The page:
Dear Coach Joan: Career Advice
Everywhere I turn, from family to friends, to colleagues and acquaintances, I hear the following complaints and concerns:
* exhaustion * headaches * distraction * irritability * anxiety and fears * memory problems
* disorientation * sleeping issues * eating issues * depression
Not surprising that our county’s mental health director, Michael Kennedy, reports that his division is seeing a doubling in its normal volume of calls from residents experiencing anxiety and depression. These are calls from people who have lost homes in the fire and those who still have homes, but are sensitive to being in a community impacted by loss. For all of us, our community is different than it was before. There is devastation around us; and things that we thought were safe and permanent are no longer there. This is deep stuff.
And does this relate to our careers and our work lives?
You bet it does. It impacts each one of us, and it impacts the work place because we bring our full selves to work.
To help me understand the situation more deeply, I met with friend who is a local psychologist with 25+ years experience. She generously gave me information and suggestions.
The first thing she said that that everyone responds to this disaster, though we don’t necessarily respond the same way. Often, men and women respond differently, and people of different temperments and life experiences respond differently. If you’ve ever been in a disaster before, you will most probably be ‘triggered’ and at some level you will be coping with this disaster and the memories and feelings from the past.
“Although some people go headlong into working extra hard, that is only a short term distraction. It is not a good long-term solution as there is no substitute for what is really needed now: very good self-care.” She explained that self-care translates into: slow down, sleep more, eat wisely and try to lighten your load. You need to deal with your feelings about your experience with the fire. She said this is not the time to be stoic, that if you don’t take care of yourself now, and acknowledge your feelings, the stress can catch up with you in form of physical sickness and or depression.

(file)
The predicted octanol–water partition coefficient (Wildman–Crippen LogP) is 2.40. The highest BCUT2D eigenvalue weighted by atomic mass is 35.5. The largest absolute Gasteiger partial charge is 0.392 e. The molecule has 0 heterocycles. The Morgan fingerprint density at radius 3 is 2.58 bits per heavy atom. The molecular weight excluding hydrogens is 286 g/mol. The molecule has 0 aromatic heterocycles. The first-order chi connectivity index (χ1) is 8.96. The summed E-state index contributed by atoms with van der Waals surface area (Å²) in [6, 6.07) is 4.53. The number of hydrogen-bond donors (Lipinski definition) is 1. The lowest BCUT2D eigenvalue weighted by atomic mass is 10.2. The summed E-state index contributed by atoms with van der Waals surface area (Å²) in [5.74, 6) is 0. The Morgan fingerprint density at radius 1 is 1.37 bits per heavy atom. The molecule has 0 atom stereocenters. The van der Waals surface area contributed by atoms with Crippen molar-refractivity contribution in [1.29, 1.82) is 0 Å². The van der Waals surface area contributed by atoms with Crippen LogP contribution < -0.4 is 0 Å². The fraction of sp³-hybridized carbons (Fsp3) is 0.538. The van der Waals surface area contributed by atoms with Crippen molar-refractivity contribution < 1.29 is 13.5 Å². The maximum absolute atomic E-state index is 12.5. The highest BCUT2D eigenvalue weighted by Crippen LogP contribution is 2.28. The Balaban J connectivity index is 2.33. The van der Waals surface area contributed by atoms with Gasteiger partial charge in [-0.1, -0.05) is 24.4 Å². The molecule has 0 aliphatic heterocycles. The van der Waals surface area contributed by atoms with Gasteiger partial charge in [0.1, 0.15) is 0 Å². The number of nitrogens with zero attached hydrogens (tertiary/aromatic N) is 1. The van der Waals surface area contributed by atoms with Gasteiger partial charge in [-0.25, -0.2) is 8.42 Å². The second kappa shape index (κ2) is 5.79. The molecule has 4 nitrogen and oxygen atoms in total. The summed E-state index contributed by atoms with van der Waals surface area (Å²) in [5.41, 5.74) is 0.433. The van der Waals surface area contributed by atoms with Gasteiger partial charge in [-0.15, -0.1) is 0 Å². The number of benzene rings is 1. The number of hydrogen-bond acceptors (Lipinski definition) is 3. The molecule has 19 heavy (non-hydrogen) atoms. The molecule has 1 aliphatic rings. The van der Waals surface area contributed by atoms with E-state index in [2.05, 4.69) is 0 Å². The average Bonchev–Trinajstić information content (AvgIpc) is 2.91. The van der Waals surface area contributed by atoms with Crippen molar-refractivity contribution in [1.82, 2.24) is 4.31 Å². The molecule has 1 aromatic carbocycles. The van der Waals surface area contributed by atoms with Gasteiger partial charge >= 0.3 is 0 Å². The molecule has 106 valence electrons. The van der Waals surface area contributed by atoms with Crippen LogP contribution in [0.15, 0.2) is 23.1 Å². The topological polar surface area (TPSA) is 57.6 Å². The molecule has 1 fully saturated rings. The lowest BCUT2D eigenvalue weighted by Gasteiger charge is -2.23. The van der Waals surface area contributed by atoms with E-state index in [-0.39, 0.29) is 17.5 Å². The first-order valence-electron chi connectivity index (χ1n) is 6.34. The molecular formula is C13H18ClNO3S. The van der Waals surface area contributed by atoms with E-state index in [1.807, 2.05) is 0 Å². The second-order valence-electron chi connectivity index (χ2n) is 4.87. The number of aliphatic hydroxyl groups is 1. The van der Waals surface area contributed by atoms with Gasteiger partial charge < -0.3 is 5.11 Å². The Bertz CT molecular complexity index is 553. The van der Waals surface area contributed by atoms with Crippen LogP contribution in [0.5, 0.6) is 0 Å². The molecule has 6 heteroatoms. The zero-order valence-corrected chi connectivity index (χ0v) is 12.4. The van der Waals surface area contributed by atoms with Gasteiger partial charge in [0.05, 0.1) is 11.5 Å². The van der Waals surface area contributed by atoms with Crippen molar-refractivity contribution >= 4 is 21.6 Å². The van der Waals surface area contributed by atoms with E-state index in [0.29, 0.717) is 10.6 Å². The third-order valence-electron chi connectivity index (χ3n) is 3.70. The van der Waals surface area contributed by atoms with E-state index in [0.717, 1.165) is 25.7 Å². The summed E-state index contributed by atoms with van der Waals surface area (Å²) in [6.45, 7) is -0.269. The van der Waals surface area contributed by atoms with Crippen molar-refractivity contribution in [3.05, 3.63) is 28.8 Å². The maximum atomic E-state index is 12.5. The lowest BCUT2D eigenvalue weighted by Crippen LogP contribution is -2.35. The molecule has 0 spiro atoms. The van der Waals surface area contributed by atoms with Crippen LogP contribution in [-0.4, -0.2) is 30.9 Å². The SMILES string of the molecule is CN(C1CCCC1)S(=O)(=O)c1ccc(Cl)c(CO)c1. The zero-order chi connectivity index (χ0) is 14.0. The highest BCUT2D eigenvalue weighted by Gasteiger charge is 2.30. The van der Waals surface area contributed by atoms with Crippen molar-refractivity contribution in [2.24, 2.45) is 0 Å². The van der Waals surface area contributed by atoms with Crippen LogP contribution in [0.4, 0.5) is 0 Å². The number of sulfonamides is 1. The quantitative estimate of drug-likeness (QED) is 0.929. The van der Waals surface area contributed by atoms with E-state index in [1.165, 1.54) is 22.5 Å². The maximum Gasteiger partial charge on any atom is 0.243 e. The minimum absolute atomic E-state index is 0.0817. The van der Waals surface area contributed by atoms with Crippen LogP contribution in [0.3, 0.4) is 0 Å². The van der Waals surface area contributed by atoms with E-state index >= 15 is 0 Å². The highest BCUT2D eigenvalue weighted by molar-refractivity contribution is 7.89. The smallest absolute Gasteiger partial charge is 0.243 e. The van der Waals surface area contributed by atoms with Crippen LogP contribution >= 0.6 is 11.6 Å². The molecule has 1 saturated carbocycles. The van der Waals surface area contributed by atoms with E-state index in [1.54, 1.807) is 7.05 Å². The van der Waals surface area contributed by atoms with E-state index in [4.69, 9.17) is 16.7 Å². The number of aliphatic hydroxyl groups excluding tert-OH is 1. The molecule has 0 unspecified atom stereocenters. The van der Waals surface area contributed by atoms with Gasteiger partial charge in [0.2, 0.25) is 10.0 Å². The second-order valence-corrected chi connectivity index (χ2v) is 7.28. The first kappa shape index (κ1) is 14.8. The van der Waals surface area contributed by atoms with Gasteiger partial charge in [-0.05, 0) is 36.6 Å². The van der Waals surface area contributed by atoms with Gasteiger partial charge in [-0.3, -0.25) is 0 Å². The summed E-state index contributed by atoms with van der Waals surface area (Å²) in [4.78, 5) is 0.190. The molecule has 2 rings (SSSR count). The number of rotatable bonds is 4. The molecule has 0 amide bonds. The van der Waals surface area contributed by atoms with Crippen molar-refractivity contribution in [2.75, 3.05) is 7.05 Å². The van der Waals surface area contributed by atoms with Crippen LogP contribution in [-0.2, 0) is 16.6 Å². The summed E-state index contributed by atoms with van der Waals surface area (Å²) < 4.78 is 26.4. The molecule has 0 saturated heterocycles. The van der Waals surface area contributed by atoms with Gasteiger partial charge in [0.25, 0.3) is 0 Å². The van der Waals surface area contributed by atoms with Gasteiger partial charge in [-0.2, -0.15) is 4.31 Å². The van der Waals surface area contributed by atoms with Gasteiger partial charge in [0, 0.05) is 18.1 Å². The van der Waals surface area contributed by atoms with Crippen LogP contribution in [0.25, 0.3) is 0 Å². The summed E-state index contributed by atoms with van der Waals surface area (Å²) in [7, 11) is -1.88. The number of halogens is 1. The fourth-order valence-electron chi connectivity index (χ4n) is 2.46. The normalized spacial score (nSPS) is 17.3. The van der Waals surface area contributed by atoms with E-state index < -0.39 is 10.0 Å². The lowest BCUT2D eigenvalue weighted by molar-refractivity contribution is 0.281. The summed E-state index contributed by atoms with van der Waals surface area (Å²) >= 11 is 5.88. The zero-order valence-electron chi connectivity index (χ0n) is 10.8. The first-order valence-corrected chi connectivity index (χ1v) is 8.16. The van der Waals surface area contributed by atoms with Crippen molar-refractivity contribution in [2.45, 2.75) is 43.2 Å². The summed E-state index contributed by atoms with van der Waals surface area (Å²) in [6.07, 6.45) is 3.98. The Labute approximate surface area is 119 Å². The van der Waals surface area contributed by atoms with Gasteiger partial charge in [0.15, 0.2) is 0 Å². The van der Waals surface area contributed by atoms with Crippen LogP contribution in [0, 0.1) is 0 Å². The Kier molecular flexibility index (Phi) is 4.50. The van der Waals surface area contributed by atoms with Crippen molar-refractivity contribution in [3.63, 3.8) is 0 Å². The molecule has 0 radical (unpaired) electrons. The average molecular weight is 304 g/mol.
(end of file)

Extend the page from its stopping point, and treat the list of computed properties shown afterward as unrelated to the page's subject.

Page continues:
She went on to say: “Be watchful of your own response. Try to notice if your behavior, thoughts or feelings are out of the norm for you.”
Also, managers who carried on in the immediate aftermath are possibly having delayed responses. Employees who recently moved to Sonoma County right before the fire are vulnerable as they were already dealing with major life changes.
Be gentle and patient with yourself and your co-workers. However, if you begin to feel unusually anxious, overwhelmed or even resentful toward co-workers, then speak with your manager.
Notice if you’re feeling uncharacteristically overwhelmed or distracted at work, and see if your employer has a confidential counseling program or look to community resources.
Additionally, she added, realize that the holidays are approaching and they bring their own stresses as well.
When I mentioned that I was having some uncharacteristic fatigue, she suggested I find ways to tune into my feelings so I could deal with them and express them. So I turned to photographing our community. By taking pictures of both the beauty of our natural world in Sonoma County and contrasting that with images of devastated and burned down homes and buildings, in some way I am carrying and integrating these two separate realities. I noticed I was sighing and taking deep breathes as I photographed the images of devastation. I realized that the emotions it was bringing up were exhausting, so I went to sleep very early that night. I did experience a deeper sleep than usual, and awoke the following morning with more energy.
In conclusion, here is a list of self-care strategies:
- Slow down
- Take on less.
- Try to sleep and rest more.
- Be conscious of eating healthfully and not over-eating.
- Stay hydrated.
- Stay sensitive to your moods and pause before responding in an irritable or mean way. Be gentle with yourself and others.
- Ask for help if you need it; often talking out your feelings to a trusted partner or friend can relieve stress.
- If you are aware of feeling anxious or depressed over time, talk to your manager or supervisor at work to see if you can have more breaks, a short term reduction in work, more resources to help you through or even see if there are counseling services offered through your employer.
Onward to integrating and responding to our community’s devastation.
Let’s bring our healthy selves to work!
Below are some of the images I took today, less than .5 mile from my home. Pictures of destruction, then some hope. Lastly, a perfect yellow rose from our garden.